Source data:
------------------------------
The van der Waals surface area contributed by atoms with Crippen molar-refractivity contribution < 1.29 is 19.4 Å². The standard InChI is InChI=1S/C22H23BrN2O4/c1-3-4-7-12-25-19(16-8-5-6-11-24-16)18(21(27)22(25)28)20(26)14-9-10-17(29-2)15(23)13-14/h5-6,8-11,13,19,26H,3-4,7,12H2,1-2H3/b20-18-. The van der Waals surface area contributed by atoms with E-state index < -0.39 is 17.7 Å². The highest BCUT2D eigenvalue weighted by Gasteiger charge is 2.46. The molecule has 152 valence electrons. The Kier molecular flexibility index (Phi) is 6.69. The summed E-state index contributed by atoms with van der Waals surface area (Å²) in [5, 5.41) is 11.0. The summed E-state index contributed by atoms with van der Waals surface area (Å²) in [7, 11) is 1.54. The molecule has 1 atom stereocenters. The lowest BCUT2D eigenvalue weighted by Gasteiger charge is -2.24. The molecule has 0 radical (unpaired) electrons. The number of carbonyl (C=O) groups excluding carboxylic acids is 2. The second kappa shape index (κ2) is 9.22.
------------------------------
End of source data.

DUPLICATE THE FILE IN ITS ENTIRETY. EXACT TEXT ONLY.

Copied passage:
The van der Waals surface area contributed by atoms with Crippen molar-refractivity contribution < 1.29 is 19.4 Å². The standard InChI is InChI=1S/C22H23BrN2O4/c1-3-4-7-12-25-19(16-8-5-6-11-24-16)18(21(27)22(25)28)20(26)14-9-10-17(29-2)15(23)13-14/h5-6,8-11,13,19,26H,3-4,7,12H2,1-2H3/b20-18-. The van der Waals surface area contributed by atoms with E-state index < -0.39 is 17.7 Å². The highest BCUT2D eigenvalue weighted by Gasteiger charge is 2.46. The molecule has 152 valence electrons. The Kier molecular flexibility index (Phi) is 6.69. The summed E-state index contributed by atoms with van der Waals surface area (Å²) in [5, 5.41) is 11.0. The summed E-state index contributed by atoms with van der Waals surface area (Å²) in [7, 11) is 1.54. The molecule has 1 atom stereocenters. The lowest BCUT2D eigenvalue weighted by Gasteiger charge is -2.24. The molecule has 0 radical (unpaired) electrons. The number of carbonyl (C=O) groups excluding carboxylic acids is 2. The second kappa shape index (κ2) is 9.22.